"Your Uncle Michael was the bravest man I've ever known."
This isn't the conversation Lincoln intended to have tonight, here on a rooftop in Sao Paolo. But after dark this is where his thoughts turn, when there is nothing between him and all his memories except the bottom of a bottle. It's a struggle he faces every waking hour.
Lincoln has LJ back now—because the Company got Whistler thanks to Michael, even if Michael didn't make it more than a hundred yards beyond the compound before bullet wounds claimed him. Lincoln had sent the truck along to Sofia before going back for Michael, but by the time he made it to the red-washed sand there was no sign of Michael except for drag-marks to the tire tracks of whatever had taken him away.
Lincoln never even got to say goodbye…
"I want to see him," he'd told the guards at the prison, and he hadn't meant that he wanted to but that he'd needed to. After everything Michael had done for him, he couldn't give up so easily.
"Already gone," the guards had answered, but Lincoln had already known that.
"Si. Muerto," he'd whispered hoarsely.
"No— gone," the guards had insisted, but what had that meant? Already buried? Taken by the Embassy? Something else?
"No," the tallest one had said, "Señora."
Then Lincoln had finally understood. That fucking bitch.
Michael had become unwanted evidence of The Company, of its interference. Without a body to rally round, it would be hard to prove he'd had anything to do with SONA or Whistler or the brutality of a conspiracy that had worked behind the scenes of the United States' highest office.
Susan, or whoever she was, had shown Lincoln the evidence when she'd delivered LJ to him at last. The photographs had been clear: Michael's tattoos riddled with bullet holes, the telltale birthmark on the lower left side still visible on skin that was an impossible bluish-gray. It was all Lincoln could manage, not to have thrown up on the spot.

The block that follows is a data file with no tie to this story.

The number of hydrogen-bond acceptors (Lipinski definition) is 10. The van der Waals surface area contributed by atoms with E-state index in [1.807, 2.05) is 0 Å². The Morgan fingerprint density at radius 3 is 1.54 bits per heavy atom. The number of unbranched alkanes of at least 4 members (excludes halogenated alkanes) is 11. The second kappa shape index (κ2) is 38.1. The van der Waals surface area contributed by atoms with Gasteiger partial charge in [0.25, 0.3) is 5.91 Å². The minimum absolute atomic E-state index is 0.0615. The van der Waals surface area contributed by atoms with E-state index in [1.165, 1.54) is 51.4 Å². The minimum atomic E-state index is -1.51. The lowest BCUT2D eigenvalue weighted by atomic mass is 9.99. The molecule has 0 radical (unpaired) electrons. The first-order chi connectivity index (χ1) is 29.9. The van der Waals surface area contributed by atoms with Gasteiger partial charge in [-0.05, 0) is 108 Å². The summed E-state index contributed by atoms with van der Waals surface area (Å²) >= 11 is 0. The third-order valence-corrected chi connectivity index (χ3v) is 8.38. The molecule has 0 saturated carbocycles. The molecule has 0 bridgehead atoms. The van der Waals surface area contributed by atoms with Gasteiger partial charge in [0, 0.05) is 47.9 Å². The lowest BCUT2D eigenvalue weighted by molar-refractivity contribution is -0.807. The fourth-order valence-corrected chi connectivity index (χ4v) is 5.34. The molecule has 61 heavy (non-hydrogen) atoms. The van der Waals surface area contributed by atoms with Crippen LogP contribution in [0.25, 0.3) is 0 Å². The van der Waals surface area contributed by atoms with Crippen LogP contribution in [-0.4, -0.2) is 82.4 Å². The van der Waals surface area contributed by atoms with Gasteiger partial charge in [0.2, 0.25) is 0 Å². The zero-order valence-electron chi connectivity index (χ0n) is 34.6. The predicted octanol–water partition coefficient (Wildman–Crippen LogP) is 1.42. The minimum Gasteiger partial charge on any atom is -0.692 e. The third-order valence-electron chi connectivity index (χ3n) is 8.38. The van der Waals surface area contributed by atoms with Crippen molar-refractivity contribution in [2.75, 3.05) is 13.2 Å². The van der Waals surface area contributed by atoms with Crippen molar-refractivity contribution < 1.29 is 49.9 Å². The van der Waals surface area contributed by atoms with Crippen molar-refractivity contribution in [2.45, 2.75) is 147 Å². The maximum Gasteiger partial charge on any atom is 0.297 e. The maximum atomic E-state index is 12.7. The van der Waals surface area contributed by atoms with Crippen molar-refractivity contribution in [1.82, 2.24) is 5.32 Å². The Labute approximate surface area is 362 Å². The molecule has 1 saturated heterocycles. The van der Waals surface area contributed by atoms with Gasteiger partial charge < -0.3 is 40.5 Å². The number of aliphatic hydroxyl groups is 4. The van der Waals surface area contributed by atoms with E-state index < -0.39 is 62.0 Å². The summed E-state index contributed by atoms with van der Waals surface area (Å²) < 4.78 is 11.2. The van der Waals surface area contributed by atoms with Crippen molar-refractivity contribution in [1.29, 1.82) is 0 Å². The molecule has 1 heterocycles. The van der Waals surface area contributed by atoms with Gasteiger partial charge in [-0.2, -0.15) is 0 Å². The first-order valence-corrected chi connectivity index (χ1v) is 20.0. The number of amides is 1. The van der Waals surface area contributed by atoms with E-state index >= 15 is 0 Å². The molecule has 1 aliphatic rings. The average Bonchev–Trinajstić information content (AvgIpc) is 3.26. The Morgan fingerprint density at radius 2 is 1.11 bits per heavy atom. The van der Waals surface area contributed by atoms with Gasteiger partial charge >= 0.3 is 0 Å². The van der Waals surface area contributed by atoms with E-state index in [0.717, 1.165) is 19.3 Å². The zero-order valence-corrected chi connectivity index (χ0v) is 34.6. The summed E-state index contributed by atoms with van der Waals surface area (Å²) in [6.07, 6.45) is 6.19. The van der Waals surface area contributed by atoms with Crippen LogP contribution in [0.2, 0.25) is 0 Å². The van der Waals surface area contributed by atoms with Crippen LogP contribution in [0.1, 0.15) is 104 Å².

He still sees those images, the stark finality of his brother's sacrifice, months later nearly every time he closes his eyes. He never sleeps if he can help it.
"But I don't understand why he did it," LJ says. "Why did he ever think it would work?"
"Because it did," Lincoln answers fiercely. "Both times—when no-one but Michael would've had the guts to even try it in the first place."
Because Michael had never really believed that things were impossible, not if you could find an angle or create one of your own, not if you simply refused to give up.
Lincoln had tried to believe all that once—that if he prayed hard enough Dad would come back home, or his Mom would get better, or so many years later that somehow justice would prevail.
In the end, all he came to believe in was Michael. No matter how hopeless things sometimes looked, that faith was never for a moment misplaced.
Lincoln doesn't have that kind of faith in himself—or any reason to. He can't stop thinking about everything Michael did to save him even though he never deserved it and will never be the kind of man who does.
If it weren't for LJ, Lincoln would have pulled the trigger on himself already just to be rid of this misery, to get out from under the weight of a debt he can't possibly ever repay. Instead, he goes through the motions of survival. He took LJ and ran, not for home but for anonymity. He works construction, everything under the table, just keeping a roof over their heads and avoiding any reason for someone to come looking either to help them or destroy them. He's had enough of both.
At night or when the world stops rushing past, memories haunt him. Michael as a boy, so smart and innocent, so very serious. Michael dragging his heels to keep from being taken away to his first foster home when Lincoln had to stay behind. Michael watching him in the courtroom, visiting him in prison… and later, standing on the wrong side of the bars.
The day Lincoln was nearly executed, Michael was there. He kept Lincoln company at the end, comforting and distracting him and somehow managing to keep from crying even though the effort must have been enough to choke him.
Mostly, Lincoln remembers Michael at SONA, how scared and desperate he looked when he tried to tell Lincoln that the place was a death sentence. After that, the images of tattoos and bullet holes take over until Lincoln can't blot them out without the aid of enough whiskey to lay him flat until morning comes.
He wishes he had the wherewithal and the will to do something about The Company—for what they did to his family, and most especially for what they did to Michael. He wishes he could bring about the justice Michael deserves.
But Lincoln will never be that strong or brave, he will never work that kind of miracle, he knows it.
That was always Michael instead.
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